Development

Mocking users in ASP.NET MVC 5

So historically unit testing has been a constant non-starter for me. It seems every time I start to write unit tests (whether it’s in an attempt to do some TDD, or just trying produce unit tests for an existing piece of code), I struggle to get over the hump of dependencies that I’ve incidentally placed in my way without even thinking.

Things as simple as getting the current user’s ID using User.Identity.GetUserId() seem harmless, until you realise that in your test the User object will be null.

When dealing with dependencies in the code that you are testing, a common method is to replace these dependencies with a mock. For example, say you have a service which calls off to an external API to get some data; in your test code, you could mock (aka “fake”) that service to just return some fake data rather than calling to the external API.

You can do this mocking quite simply yourself, or you can look at using a library for doing so, such as Moq. For simple cases, or when you’re just starting out and trying to understand how it all comes together, doing your own mocks manually is a great way to go. Additionally, Moq doesn’t allow you to mock static or extension methods (well apparently you can, but it’s complicated and for reasons which I’m still investigating to understand why, it’s not desired). As a result, the above call to User.Identity.GetUserId() needs to be mocked manually.

Now it’s worth mentioning here, too, that some of these trickier implementation issues have been made simpler in ASP.NET Core, due to changes to the way the Identity has been implementing with testability in mind from the start.

Mocking a User Identity

My solution was to extract out the calls to get the User ID from the controller to an interface, so that I can mock the implementation of that for my tests. I decided to keep it simple for my solution, given that I’m really not using anything other than the user’s ID in my code that I’m testing. If you need to claims and other data from the user identity object, you may need to look for more extensive solutions.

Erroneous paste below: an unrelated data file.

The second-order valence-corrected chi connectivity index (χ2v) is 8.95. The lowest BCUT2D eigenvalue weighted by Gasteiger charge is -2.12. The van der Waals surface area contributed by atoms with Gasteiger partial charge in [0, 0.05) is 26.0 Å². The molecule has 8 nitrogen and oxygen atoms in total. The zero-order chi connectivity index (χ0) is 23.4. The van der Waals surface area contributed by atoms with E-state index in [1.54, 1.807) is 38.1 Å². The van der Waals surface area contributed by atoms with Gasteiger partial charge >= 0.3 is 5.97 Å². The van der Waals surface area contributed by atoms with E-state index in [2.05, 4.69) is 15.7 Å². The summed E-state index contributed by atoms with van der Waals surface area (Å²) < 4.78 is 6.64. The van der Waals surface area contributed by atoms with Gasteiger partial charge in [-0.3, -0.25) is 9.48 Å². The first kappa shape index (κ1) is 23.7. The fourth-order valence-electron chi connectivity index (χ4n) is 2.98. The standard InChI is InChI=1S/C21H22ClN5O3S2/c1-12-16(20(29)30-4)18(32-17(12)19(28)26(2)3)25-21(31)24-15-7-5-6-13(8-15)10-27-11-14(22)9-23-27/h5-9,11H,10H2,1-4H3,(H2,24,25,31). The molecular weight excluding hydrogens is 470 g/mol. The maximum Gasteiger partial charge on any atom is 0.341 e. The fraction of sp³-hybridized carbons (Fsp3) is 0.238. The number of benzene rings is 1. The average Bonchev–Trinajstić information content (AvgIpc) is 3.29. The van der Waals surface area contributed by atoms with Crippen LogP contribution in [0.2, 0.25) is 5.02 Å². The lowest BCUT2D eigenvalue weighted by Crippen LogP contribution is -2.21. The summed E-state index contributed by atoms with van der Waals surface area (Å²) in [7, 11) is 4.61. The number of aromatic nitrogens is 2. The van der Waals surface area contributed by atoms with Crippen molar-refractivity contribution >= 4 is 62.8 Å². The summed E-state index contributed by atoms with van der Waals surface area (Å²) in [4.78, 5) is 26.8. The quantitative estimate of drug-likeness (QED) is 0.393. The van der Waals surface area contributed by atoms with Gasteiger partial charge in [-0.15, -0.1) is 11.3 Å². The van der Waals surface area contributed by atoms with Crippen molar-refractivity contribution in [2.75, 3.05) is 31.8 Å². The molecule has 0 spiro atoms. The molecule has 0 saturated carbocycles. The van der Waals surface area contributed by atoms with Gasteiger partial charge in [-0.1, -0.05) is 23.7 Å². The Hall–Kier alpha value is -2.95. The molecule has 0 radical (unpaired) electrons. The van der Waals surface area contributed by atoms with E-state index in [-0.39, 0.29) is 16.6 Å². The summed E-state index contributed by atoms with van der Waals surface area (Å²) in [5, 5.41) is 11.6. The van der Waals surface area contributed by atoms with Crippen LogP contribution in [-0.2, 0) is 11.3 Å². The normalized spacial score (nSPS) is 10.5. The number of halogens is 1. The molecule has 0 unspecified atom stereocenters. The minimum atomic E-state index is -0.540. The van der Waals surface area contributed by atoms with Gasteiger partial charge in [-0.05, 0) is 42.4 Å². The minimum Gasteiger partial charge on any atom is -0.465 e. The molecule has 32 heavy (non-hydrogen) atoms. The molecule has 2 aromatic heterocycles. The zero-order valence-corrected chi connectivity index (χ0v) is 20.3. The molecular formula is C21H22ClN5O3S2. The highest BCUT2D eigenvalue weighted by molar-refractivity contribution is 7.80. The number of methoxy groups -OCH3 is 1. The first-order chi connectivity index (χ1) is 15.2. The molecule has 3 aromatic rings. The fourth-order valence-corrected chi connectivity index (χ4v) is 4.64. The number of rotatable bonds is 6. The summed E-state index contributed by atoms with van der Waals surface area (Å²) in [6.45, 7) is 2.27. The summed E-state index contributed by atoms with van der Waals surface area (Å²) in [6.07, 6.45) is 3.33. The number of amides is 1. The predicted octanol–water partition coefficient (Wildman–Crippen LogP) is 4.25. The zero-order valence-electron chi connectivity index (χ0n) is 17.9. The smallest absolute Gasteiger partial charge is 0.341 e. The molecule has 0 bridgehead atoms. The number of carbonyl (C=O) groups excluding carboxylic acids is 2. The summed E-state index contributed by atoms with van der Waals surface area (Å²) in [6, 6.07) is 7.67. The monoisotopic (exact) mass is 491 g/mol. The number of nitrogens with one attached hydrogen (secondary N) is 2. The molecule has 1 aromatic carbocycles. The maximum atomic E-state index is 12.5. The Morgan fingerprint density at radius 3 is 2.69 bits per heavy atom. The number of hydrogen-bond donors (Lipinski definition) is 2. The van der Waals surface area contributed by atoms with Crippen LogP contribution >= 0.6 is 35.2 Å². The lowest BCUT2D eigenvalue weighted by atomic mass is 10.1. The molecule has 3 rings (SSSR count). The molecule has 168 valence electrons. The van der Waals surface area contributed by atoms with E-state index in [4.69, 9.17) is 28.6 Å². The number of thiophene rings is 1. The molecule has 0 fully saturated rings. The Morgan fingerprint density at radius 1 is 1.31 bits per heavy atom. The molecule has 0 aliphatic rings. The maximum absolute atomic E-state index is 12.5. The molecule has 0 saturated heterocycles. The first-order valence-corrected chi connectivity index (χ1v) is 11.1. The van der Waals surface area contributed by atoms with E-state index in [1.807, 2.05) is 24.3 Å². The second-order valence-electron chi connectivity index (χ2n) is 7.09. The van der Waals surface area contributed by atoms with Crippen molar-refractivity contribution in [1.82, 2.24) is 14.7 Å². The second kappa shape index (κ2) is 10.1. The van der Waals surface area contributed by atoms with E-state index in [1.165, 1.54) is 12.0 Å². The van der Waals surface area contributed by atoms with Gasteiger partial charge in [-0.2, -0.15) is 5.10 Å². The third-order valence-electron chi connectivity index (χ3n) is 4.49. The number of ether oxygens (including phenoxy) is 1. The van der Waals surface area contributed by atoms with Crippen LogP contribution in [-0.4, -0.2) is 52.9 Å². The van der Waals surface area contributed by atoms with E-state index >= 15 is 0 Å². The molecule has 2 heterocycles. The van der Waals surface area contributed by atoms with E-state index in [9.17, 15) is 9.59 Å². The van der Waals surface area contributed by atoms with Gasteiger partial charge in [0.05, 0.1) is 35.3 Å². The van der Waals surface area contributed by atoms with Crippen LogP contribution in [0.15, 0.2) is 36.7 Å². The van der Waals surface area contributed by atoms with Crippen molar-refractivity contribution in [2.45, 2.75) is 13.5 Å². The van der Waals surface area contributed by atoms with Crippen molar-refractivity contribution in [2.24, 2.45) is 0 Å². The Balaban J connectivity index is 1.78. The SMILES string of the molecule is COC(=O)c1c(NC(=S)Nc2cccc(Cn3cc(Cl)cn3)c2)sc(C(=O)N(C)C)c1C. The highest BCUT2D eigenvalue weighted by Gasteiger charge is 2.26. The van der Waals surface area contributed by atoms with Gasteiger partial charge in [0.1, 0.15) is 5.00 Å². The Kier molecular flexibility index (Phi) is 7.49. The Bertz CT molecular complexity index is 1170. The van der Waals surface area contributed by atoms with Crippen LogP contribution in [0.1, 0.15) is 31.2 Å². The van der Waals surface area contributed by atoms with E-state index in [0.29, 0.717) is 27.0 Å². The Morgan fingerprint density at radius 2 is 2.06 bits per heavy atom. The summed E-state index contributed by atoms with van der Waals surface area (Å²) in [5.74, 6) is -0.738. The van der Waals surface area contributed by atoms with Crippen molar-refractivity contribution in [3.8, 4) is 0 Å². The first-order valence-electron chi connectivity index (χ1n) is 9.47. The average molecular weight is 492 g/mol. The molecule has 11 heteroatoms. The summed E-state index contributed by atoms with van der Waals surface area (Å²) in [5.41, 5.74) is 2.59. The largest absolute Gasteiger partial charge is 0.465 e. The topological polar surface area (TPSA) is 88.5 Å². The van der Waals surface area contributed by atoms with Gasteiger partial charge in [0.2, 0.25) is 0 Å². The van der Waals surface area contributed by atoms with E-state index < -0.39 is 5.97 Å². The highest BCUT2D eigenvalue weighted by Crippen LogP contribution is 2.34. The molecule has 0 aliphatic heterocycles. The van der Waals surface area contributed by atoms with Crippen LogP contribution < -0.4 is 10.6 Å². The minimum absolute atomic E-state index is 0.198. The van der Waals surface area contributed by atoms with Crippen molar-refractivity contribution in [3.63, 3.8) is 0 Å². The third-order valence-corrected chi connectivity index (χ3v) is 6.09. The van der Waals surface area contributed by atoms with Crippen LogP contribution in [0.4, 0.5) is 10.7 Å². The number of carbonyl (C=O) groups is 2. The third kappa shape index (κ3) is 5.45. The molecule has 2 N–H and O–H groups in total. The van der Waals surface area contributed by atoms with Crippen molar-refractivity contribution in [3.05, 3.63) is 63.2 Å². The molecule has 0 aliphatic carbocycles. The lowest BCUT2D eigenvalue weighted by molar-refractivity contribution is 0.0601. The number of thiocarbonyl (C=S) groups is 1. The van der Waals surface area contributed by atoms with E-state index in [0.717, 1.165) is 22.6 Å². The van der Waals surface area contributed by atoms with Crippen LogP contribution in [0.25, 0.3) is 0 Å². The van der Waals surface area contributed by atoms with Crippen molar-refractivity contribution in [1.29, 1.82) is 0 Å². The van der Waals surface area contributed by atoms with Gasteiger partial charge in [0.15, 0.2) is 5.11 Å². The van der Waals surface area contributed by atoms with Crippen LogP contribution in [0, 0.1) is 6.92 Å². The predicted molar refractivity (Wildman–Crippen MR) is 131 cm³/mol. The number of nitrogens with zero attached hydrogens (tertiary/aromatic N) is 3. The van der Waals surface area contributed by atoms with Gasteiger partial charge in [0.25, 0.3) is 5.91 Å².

First I create an interface which for now just needs one method, for getting the User ID. I will pass in the User object (which may be null in the case of testing):

IUserService.cs:

Next I create an implementation of this which uses the Identity extension method:

IdentityUserService.cs:

Now in the controller I can call this rather than directly calling on User.Identity.GetUserId(). I’m using constructor injection to get my dependency into the class, and the project is using StructureMap as it’s IoC/DI container for this injection:

HomeController.cs:

Mocking the service

Now in my test project, I create a new implementation of the IUserService interface to mock the data:

MockUserService.cs:

So all I’m doing is returning a new Guid for the user ID. If I needed to know exactly what it was going to be for deeper testing, I could set it to some “known” value. For my tests, though, what the value is doesn’t matter.

Now in my test, I can inject an object of this class into my Home controller:

Running this test now succeeds, whereas previously I was getting an object reference error due to the User object being null.

I’ve done a similar thing now to also mock out some calls to an external API that I use, because the provider for the external calls that I wrote years ago is all using static methods – so I simply created a wrapper class that calls those static methods, and for the mock class I can just return some test data that I can rely on for assertions.

I hope this helps someone else as I did find it quite a struggling to come upon the “right” solution for my situation, and as we know there are many ways to skin a cat – if anything above looks wrong to you, though, do let me know as I’d appreciate the guidance on my path to “proper testing”!

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